PS Muhia urges Kenyans to support inmate-made products

When Mwenda Mwanzia, chairman of New Beginning for former convicts and former Kenya Prisons Commissioner General Isaiah Osugo inspected some of the lotions made by inmates. [File, Standard]

Correctional Services Principal Secretary Salome Muhia has urged Kenyans to support the Prisons Department by buying products made by inmates.

Speaking during a visit to Nyeri Maximum Prison, the PS urged Kenyans to embrace the "Buy Kenya Build Kenya" initiative and consider purchasing furniture and other metalwork products manufactured by the inmates.

“Prisoners make exceptional quality products, supporting these initiatives would not only contribute to national development but also provide a meaningful opportunity for the inmates to reintegrate into society,” she said.

She added that her visit to Nyeri Maximum Prison revealed tremendous progress in the rehabilitation and reform efforts being undertaken by the prison authorities. 

The PS commended the cordial relationship between the correctional officers and the inmates.

“Our reason for visiting is to see the status of the prison, what has been done, the status of the projects that are being carried on by the State Department and to interrogate the challenges that they have and seek solutions to those challenges,” she said.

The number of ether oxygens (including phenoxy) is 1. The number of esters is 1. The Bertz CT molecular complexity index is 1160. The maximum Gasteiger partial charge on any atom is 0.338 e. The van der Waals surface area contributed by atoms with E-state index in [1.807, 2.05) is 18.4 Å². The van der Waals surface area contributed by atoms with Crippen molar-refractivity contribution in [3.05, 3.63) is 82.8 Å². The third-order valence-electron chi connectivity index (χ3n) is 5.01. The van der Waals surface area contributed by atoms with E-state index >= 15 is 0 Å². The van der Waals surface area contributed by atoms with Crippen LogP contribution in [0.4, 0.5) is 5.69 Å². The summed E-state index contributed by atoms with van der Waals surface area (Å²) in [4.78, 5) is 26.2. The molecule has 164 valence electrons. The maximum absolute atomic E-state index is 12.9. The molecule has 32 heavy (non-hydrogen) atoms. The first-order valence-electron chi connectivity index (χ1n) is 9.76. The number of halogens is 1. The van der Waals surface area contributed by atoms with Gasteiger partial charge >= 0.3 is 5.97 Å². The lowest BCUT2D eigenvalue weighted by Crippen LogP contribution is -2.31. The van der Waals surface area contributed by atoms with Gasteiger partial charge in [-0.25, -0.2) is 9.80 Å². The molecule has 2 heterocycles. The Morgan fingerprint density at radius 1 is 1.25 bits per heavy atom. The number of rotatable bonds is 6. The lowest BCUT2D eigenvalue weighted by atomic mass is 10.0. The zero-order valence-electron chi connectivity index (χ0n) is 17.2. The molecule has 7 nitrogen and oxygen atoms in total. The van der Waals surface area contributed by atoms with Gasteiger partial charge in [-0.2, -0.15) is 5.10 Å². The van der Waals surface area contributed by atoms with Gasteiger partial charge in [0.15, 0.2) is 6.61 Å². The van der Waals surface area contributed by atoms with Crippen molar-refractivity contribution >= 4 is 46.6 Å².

Ms Muhia added: “The standards of cleanliness are very high, and we have not had any mortality due to disease or even inmates escaping because of dissatisfaction. We are very happy about the relationship between our correctional service officers and the inmates.”

She assured that her department is working closely with the State Department of Industry to upgrade the equipment and boost production, an effort that aims to increase the scale of vocational training programs, including tailoring, carpentry, plumbing, welding, and metal fabrication.

"Despite equipment challenges, my State Department is collaborating closely with the Department of Industry to upgrade and accelerate production. We are also inspecting ongoing projects, identifying stalled ones, and nearing completion on others,” she said.

The PS said initiatives are underway to improve education within correctional facilities.  She said that the introduction of computers and e-learning has led to the emergence of graduates trained in various fields such as law.

“We are trying to upgrade the level of education through the provision of computers so that we can scale up e-learning. And I am happy to report that in some of our prisons, we actually have graduates. We have graduates of law. Now soon we are going to have graduates of medicine, business and we want to increase this through collaboration with the State Department of Higher Learning as well as the State Department of TVETS,” she said.